To optimize the reaction conditions, 2-formylbenzoic acid (1a) and benzoylacetic acid (2a) were chosen as model substrates. As summarized in Table 1, the reaction did not occur without the use of a base, indicating that a promoter is essential for an effective transformation (Table 1, entry 1). We then turned our attention to the examination of a series of base catalysts for the present annulation protocol. To our delight, the reaction proceeded smoothly to give the desired 3-phenacylphthalide (3a) in 32% yield with Et3N (20 mol %) as a catalyst at 65 °C (Table 1, entry 2). To improve the efficiency of the reaction, a detailed optimization study was performed with various bases, such as tertiary, secondary and primary amines. When tertiary amines were used as the catalyst, very low yields of 3a were obtained (Table 1, entries 3–5). Unfortunately, a sluggish reaction was observed in the presence of pyrrolidine (Table 1, entry 6). Gratifyingly, the desired product was obtained in the presence of primary amines in good yields (Table 1, entries 7–9). In addition, the use of several inorganic bases delivered no catalytic activation (Table 1, entries 10 and 11). Notably, a higher reaction temperature did not increase the yield of 3a (Table 1, entry 12). Overall, the best result was achieved when 20 mol % of p-anisidine was used as the catalyst in glycerol at 65 °C for 0.5 h, providing 3a in 80% yield (Table 1, entry 9).
aGeneral reaction conditions: 1a (0.5 mmol), 2a (1.0 mmol) and base (0.1 mmol) in glycerol (3 mL) at 65 °C for 0.5 h. DMAP = 4-dimethylaminopyridine. bThe yields indicated are the isolated yields after column chromatography. cNo reaction. dThe reaction was carried out at 90 °C.
With the optimal conditions in hand, we started to explore the scope and limitations of this one-pot cascade aldol/cyclization system. Typical results are shown in Scheme 2. The annulation proceeded smoothly with β-keto acids 2 bearing diverse arene substituents to provide the corresponding isobenzofuran-1(3H)-ones in moderate to excellent yields. For para-substituted β-keto acids 2b–f, both electron-donating and electron-withdrawing groups such as methyl (2b), methoxy (2c), and halogens (2d–f) afforded the products in relatively high reaction yields. The use of meta-aryl substituted β-keto acids provided the products in good yields, whereas β-keto acid 2i, bearing a methyl group at the ortho-position, was evaluated to produce the desired compound 3i in moderate yield due to steric hindrance. Moreover, 3-(naphthalen-2-yl)-3-oxopropanoic acid (2j) turned out to be a good substrate, and the corresponding product was obtained in 76% yield. It is worth mentioning that even a β-keto acid bearing a heteroaromatic ring (2k) afforded the desired product in 85% yield. Unfortunately, acetoacetic acid did not undergo the reaction due to its low reactivity. Finally, the substituted 2-formylbenzoic acid 1b (5,6-(OCH3)2) was also tested for this transformation, and the target product 3l was obtained with 67% yield.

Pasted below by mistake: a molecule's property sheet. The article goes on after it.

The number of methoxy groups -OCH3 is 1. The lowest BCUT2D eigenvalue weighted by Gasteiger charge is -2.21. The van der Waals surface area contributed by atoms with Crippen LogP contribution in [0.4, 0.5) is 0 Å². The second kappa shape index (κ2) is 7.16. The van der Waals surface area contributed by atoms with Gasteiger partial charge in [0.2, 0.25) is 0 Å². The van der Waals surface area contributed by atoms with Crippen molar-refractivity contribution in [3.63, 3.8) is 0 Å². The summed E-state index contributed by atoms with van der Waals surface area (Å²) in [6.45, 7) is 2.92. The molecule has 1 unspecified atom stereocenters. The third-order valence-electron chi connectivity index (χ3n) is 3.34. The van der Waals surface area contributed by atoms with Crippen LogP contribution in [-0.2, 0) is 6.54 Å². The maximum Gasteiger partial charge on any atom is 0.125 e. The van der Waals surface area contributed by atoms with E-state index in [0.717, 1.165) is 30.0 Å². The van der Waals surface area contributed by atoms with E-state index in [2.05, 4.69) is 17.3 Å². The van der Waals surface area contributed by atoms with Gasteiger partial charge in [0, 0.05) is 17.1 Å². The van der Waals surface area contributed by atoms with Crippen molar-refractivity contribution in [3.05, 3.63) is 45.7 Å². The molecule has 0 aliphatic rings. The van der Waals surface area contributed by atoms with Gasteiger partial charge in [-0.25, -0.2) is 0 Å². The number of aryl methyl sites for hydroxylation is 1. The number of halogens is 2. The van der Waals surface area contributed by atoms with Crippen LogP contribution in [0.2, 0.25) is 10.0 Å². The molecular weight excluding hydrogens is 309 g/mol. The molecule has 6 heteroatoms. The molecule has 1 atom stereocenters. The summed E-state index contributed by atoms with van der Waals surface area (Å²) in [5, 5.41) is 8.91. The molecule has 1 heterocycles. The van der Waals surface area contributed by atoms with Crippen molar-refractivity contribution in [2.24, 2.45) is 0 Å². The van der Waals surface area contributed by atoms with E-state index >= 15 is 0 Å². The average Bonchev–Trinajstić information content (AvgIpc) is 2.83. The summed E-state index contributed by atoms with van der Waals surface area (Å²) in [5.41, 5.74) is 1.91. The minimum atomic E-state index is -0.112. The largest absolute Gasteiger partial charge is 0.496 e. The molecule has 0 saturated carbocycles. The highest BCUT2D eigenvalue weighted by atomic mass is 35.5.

After investigating the scope of the synthesis of 3-substituted phthalides, the recyclability of glycerol was investigated for the reaction shown in Table 2. After completion of the condensation, the mixture was extracted with ethyl acetate. The glycerol phase was directly reused for further reactions. We were pleased to observe that the yield of 3a was almost consistent after four runs.
aThe yields indicated are the isolated yields after column chromatography. bGeneral reaction conditions: 1 (0.5 mmol), 2a (1.0 mmol) and p-anisidine (0.1 mmol) in glycerol (3 mL) at 65 °C for 0.5 h. cRecovered glycerol was used.
On the basis of the results described above and other previous work [29,43], a plausible mechanism for this reaction has been tentatively proposed (Scheme 3). Firstly, 2-formylbenzoic acid (1a) is attacked preferably by benzoylacetic acid (2a) in the presence of a base to afford the aldol intermediate A. Next, the subsequent facile decarboxylation and lactonization of intermediate A leads to 3-phenacylphthalide (3a).
This manuscript is dedicated to Prof. Dieter Enders on the occasion of his 70th birthday and for his seminal contributions to organic chemistry.
Transformations of 2-formylbenzoic acid provide direct access to a series of heterocyclic organic compounds such as phthalides and isoindolinones. Here, we use (+)-cinchonine as a catalyst in conjunction with nonafluoro-tert-butanol as a hydrogen-bond donor to afford enantiomerically enriched acylated 3-hydroxyphthalides with up to 99% yield and 90% ee through dynamic kinetic resolution. Moreover, various 3-alkoxyphthalides as well as 2-alkyl-3-hydroxy-1-isoindolinones were synthesized from 2-formylbenzoic acid.
Keywordsacylation - chiral auxiliary - cinchona alkaloids - dynamic kinetic resolution - organocatalysis
- Supporting information for this article is available online at http://dx.doi.org/10.1055/s-0036-1589404.
- Supporting Information